Despite telling the Washington Post the family “will never sell the Nationals” in 2018, Washington Nationals owner Mark D. Lerner said the family is looking into potential investors and buyers for the club.

“This is an exploratory process, so there is no set timetable or expectation of a specific outcome,” Mark Lerner announced in a statement to The Post.  “The organization is as committed as ever to their employees, players, fans, sponsors, and partners and to putting a competitive product on the field.”

Jennifer Giglio, a spokeswoman of the Nationals, told The Post, “As revenue streams around professional sports continue to evolve and the strength of the Washington Nationals brand continues to grow, the team believes it is prudent to assess all of the options out there.” Giglio also added that a full transfer of ownership is possible, but the Lerner’s could ultimately just bring in additional partners.

Tunnel Vision

While club officials have not yet responded to requests for comment at the time of publishing, Washington Nationals manager Davey Martinez has offered his response (h/t: Associated Press):

“To say the least, I was shocked. Those are big decisions that the Lerner family had to make. I’ll support them in any way possible. This doesn’t mean my relationship with the Lerner family goes away. We’re still in this. I know they’re very committed to this organization, as am I.” 

Relief pitcher Sean Doolittle, a member of the Nationals 2019 championship squad, said he doesn’t anticipate the development to be a distraction.

“I think the Nats last year and this year have been the exception, not the norm, for what this team does,” he told the Washington Post regarding the organization’s lowered payroll. “The organization has gone out and spent money to put a competitive product on the field. And I think if there were more teams that were willing to do that, the game would be in a much different place — probably a better place.”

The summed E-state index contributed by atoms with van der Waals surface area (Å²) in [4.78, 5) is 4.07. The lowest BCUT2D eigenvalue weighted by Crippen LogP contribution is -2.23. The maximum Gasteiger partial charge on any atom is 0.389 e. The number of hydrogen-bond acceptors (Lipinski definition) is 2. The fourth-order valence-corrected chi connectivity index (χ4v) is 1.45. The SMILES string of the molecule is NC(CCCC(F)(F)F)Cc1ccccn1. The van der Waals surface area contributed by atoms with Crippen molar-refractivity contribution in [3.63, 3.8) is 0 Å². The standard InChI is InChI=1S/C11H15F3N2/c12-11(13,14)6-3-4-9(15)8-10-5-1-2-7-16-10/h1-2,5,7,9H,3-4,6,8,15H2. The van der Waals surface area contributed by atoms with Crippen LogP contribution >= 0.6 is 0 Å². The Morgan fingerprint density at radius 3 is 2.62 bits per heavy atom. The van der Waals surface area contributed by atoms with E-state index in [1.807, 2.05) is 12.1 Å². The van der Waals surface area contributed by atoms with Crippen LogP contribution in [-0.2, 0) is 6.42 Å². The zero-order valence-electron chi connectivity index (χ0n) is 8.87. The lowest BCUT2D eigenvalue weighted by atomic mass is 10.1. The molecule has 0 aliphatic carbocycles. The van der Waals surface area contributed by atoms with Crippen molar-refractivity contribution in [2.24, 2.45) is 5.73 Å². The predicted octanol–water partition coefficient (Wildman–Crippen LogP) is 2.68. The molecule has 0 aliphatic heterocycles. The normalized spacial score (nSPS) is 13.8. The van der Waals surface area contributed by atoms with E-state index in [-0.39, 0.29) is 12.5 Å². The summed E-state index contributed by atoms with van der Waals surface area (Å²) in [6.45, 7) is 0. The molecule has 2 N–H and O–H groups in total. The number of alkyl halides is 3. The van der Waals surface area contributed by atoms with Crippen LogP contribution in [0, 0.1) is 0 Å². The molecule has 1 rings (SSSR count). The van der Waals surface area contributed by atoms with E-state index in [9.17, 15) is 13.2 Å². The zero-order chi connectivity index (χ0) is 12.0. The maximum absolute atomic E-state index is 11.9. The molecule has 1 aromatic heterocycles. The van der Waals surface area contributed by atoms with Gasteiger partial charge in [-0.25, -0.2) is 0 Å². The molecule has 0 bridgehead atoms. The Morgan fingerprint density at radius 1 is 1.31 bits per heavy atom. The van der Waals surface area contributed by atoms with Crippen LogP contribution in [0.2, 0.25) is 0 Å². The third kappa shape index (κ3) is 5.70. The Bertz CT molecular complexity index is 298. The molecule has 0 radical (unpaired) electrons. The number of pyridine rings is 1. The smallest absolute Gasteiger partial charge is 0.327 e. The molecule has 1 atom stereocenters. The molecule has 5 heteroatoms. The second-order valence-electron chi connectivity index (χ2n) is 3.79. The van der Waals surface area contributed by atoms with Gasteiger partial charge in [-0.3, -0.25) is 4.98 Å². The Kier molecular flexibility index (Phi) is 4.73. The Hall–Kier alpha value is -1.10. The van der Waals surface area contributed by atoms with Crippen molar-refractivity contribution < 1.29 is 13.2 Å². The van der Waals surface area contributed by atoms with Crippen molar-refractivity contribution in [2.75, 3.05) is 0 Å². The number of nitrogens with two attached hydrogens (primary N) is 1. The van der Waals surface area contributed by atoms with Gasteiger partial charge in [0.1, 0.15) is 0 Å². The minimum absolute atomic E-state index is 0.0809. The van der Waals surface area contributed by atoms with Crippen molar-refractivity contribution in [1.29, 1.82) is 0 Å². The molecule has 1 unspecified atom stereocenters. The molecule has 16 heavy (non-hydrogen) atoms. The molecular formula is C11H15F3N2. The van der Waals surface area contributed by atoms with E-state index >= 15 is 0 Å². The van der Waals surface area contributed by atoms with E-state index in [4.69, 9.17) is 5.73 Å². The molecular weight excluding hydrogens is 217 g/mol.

Martinez remains focused on their club’s success as well.

My job is to get this team ready to play today and focus on today, and that’s the way we’re going to do things; like I always do. … I know [the Lerner’s are] very committed to this organization, as am I, and we’re going to do everything we can to win every day.”

However, this news creates short- and long-term uncertainty for the Nationals. The franchise has a high-rising star in baseball in outfielder Juan Soto. It’s safe to say there’s concern over how the announcement will affect future negotiations for a contract extension.

Read where the Washington Nationals and others place in Baseball Spotlight’s latest MLB Power Rankings.

The Lerner’s Washington Nationals Ownership 

Ted Lerner, who passed down day-to-day control of the club to his son Mark in 2018, originally bought the organization from Major League Baseball for $450 million. While the return on Lerner’s investment has been significant, the COVID-19 pandemic has deeply affected the family’s income sources, according to Matt Weyrich of Yahoo Sports.

“While the club’s value has since increased more than four times over — Forbes assessed its value as $2 billion in March — the coronavirus pandemic disrupted revenue streams for both the baseball team and the commercial real estate business that the family fortune comes from,” Weyrich wrote.

Under the family, the Nationals have secured four division titles and five postseason appearances, along with a World Series title in 2019.

Payroll Bankroll 

Washington was consistently among baseball’s largest payrolls between 2012 and 2019. The club signed off on Jayson Werth, Ryan Zimmerman, Steven Strasburg twice over, Max Scherzer, and Patrick Corbin, dishing out contracts of at least $100 million for each star.

However, the Nationals have cut back on their spending over the past few years. The club has not signed any player to a multi-year deal in two years as part of what General Manager Mike Rizzo has labeled a “reboot.”